Maryland Failure to Appear Lawyer
Failure to Appear for a Maryland Court Hearing
If you are charged with a crime or serious traffic offense in Maryland, it is critical to comply with all of your court dates. Missing a court date only increases your legal troubles and can worsen the criminal penalties. If you have missed a court date and are concerned you may have an outstanding bench warrant for your arrest, contact a Maryland criminal defense attorney to guide you through the complexities of the legal system.
A criminal defense attorney can help you take a proactive approach to solving your problem.
If you have been charged with a criminal offense in Maryland and you have been released on bail, your failure to appear before the court could result in the forfeiture of your bond and additional criminal charges. If you do not work to resolve your failure to appear status, it is possible you will remain in police custody through the resolution of your case.
If you fail to pay a traffic fine or appear before the court on a traffic violation, you may be charged with failure to appear in Maryland, which can result in a suspended driver’s license. If you are pulled over for a minor traffic offense and you have an outstanding warrant for failure to appear, you can be immediately arrested and held in custody.
Common Situations Where Failure to Appear Occurs
Failing to appear in a Maryland court can result in a warrant being issued for your arrest, and is an additional charge of its own. Here are the most common instances where failure to appear occurs:
- Failure to appear for a citation: In the state of Maryland, it is illegal to fail to appear in court in response to a citation from a law enforcement officer.Title 5, Subtitle 2 of the Maryland Criminal Procedure Code states that a bench warrant will be issued for the arrest of any individual who fails to adhere to this statute. This does not include citations for parking regulations (Title 26, Subtitle 3 of the Maryland Transportation Code), traffic violation (Section 1-605(d) of the Maryland Courts Article), or from the Maryland Natural Resources Department (Section 1-205 of the Maryland Natural Resources Article). Failure to adhere to this law can result in up to 90 days in jail and a fine not to exceed $500.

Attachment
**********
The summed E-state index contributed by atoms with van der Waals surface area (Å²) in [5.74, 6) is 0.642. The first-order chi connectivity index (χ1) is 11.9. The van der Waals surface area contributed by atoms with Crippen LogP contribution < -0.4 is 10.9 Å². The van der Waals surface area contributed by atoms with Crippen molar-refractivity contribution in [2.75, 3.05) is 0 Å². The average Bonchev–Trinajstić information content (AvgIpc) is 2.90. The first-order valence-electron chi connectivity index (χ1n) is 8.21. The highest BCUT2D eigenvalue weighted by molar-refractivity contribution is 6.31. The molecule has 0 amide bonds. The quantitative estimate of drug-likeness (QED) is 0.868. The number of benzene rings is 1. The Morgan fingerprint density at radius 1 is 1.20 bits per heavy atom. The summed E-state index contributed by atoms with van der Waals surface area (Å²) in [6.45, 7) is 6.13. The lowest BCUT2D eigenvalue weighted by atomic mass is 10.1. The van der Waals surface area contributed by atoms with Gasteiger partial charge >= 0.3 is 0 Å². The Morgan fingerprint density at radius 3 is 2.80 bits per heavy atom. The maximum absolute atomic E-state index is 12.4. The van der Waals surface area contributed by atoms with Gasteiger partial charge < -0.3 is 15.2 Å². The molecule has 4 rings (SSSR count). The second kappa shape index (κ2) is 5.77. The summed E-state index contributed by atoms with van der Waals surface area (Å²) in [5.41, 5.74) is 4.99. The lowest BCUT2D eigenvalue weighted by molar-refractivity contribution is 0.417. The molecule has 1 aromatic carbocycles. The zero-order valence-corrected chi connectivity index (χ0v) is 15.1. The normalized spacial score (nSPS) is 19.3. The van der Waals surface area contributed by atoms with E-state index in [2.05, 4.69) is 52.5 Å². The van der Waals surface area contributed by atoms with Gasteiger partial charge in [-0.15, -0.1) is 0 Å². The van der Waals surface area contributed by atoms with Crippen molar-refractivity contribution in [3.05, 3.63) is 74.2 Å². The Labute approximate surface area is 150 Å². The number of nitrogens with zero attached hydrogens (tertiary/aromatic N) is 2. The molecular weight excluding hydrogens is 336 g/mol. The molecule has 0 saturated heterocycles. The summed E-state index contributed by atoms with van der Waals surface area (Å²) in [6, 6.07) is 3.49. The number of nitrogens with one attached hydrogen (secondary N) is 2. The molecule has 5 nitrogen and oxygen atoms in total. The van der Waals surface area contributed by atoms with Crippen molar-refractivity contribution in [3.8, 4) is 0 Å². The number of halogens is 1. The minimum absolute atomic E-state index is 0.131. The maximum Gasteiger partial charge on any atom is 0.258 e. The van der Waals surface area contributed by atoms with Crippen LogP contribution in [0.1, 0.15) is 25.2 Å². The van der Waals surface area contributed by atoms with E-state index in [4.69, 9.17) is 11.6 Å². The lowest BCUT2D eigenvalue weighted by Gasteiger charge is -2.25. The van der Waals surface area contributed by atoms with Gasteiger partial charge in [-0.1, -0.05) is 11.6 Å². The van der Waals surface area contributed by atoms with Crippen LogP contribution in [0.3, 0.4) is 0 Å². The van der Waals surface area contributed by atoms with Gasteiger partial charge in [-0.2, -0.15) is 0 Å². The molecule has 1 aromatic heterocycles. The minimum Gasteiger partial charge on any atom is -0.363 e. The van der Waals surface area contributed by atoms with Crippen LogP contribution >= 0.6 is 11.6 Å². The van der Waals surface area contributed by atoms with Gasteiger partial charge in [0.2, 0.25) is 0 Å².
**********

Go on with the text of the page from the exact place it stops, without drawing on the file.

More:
- Failure to appear for jury duty: Title 8, Subtitle 5 of the Maryland courts and judicial proceedings code states that it is illegal for an individual to fail to appear for jury service after being summoned. This code also states that a judge may order the individual who failed to appear back to court on a separate date, to demonstrate their reason for failing to appear for jury duty. If found guilty, the defendant can receive jail time of up to 60 days and a fine of up to $1,000.
Defense for failure to appear
If a bench warrant has been issued for your arrest for failing to appear in a Maryland court, contact a criminal defense attorney immediately. There are many reasons why you may have missed your court date, and you will have your chance to demonstrate this reason to the judge. It is extremely important to provide whatever documentation you can to support your claim. Here are the most common reasons why an individual may fail to appear in court:
- You had a serious illness or injury
- An immediate family member (spouse, child or parent) has a serious illness or injury
- The failure to receive a notice to appear was the court’s fault
- Automotive accident/breakdown, or other unforeseen circumstance
- Military service
- You were incarcerated at the time you were supposed to appear
When a judge decides whether or not to “quash” a bench warrant, the judge will consider the nature of your charges, your reasoning for not appearing in court, if you have a history of not appearing, and many other factors. Hiring a criminal defense lawyer can significantly help your chances of your bench warrant being quashed.
If you face one or more of these charges it is crucial that you contact a criminal defense lawyer as soon as possible in order to protect your rights.
For additional info about these laws you can read the Maryland Official Code.